Rainbow Mountains

Saturday, August 17 (Josh Blessing)

Everybody was ready at 2:30am for our hike to the Rainbow Mountains. Our guides were Juve and Carlos, who arrived in a very nice, white tourist van, which are plentiful here in Cusco. They went over the schedule and gave us blankets so we could try to sleep during the 3 hour journey to the mountain. With the van, we ascended to 15,000 feet above sea level (from 10,500 in Cusco) and the last half of the journey was quite bumpy. I downloaded an offline altimeter on my phone so we could check our altitude (via the GPS). The guides then provided us with breakfast of coca tea, coffee, and sandwiches. We were the first van on location at close to 6am, which was a good thing. As the day goes on, the mountains become filled with hikers and tourists, and getting an early start allowed us to get done earlier as well.

The hike went well and was incredibly challenging and rewarding. The children did very well for the most part and adjusted to the altitude probably better than all of the adults in our group. However, the reality is we were all tired simply from not getting enough sleep the night before. This impacted Micah the most who wound up getting carried for a portion of the hike (by me and our guide, Juve). But once things settled, he climbed the hardest parts of the hike on his own strength. Our group made it to the top of the rainbow mountains at 16,500 feet, which I believe is higher than all of the Colorado Rocky mountains! The pictures show just how incredible the scenery is in the landscape although even those can’t do it justice. The rainbow colors are created by minerals including gold, sulfur, and copper. There is a glacier in the distance too where some people can hike for days. Our guide said that there are also similar “rainbow” mountains in both China and Argentina; but the ones in Peru are of course the best! I was very nervous about this hike but am so glad we were able to complete it. Many of our group felt the effects of altitude sickness (headache, loss of breath, etc) after the hike and were provided some oxygen by our guides. That seemed to help a lot. Some of the group did an extended hike into the “red valley,” which again showed the amazing colors of these mountains. Interestingly, we did not see other children on this hike (or at Machu Picchu). Our Rainbow Mountain guide said he had never taken children younger than 10 years of age on the hike.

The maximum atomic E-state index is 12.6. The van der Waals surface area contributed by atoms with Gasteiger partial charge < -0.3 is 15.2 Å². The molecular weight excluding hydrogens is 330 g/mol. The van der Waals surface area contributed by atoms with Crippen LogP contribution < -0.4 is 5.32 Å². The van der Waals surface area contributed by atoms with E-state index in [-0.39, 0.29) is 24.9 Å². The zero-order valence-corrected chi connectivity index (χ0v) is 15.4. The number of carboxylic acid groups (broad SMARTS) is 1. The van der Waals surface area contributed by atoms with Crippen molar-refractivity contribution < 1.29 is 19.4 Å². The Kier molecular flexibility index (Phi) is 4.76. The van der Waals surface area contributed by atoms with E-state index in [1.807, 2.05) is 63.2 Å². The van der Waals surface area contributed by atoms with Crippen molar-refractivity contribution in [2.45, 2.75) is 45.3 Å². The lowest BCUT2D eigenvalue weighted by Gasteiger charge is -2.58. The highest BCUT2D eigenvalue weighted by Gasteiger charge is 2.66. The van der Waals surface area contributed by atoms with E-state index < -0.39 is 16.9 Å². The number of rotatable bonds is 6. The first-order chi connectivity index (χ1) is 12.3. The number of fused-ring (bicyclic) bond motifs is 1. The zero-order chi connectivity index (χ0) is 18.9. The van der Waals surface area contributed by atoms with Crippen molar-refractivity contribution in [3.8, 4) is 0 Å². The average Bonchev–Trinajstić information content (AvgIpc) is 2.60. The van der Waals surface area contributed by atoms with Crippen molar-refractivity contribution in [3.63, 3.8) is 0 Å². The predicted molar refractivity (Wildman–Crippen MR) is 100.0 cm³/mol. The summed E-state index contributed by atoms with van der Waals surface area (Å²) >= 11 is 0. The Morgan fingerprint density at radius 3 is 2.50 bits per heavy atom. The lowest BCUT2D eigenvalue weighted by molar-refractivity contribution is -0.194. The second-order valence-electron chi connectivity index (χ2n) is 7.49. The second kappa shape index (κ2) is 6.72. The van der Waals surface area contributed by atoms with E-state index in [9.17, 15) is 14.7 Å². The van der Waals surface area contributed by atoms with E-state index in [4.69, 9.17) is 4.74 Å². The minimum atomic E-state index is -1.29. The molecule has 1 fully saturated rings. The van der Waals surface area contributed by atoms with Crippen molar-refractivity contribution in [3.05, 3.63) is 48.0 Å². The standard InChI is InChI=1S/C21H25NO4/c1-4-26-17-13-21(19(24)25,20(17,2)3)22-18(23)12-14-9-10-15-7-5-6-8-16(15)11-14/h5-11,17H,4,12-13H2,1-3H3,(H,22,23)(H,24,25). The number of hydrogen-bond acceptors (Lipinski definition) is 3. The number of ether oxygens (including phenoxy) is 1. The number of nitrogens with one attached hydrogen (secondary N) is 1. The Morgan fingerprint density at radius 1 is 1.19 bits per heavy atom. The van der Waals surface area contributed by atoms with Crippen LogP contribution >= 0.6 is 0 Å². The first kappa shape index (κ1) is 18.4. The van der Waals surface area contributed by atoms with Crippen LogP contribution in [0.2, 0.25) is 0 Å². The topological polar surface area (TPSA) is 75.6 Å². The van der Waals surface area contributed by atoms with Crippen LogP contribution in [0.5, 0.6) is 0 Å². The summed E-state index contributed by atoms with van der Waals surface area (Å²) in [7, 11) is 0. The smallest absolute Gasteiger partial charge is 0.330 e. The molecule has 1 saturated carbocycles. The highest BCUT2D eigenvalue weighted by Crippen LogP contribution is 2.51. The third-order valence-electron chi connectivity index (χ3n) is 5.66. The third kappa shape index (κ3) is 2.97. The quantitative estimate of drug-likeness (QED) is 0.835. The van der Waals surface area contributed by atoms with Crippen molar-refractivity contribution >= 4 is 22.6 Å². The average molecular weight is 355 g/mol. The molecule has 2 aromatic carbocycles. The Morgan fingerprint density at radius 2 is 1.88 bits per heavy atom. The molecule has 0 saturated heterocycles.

After everyone finished their hike and returned to the van, we set off for a restaurant for lunch. It was a buffet-style lunch with at least 10 different Peruvian dishes and of course, tea and chicha morada (purple corn drink) to drink. We were very thankful for our guides, especially with the uncertainty of not having our preparation meeting exactly as planned. God provided for us. We even prayed over the crew from the Trek company after our lunch and Mike Hostetter (EMM missionary in Peru) shared a testimony to them as well. Following lunch, the guides showed us an outside game (similar to horseshoes) where you have to try and throw coins into the mouth of a “frog.” The kids especially enjoyed that. Finally, we returned home where we were all exhausted. A few people went into Cusco to see a dance show that we had tried to see on a few other days, but most stayed home and rested and prepared for our journey back to the States. It has been an incredible trip in my opinion with so many memories.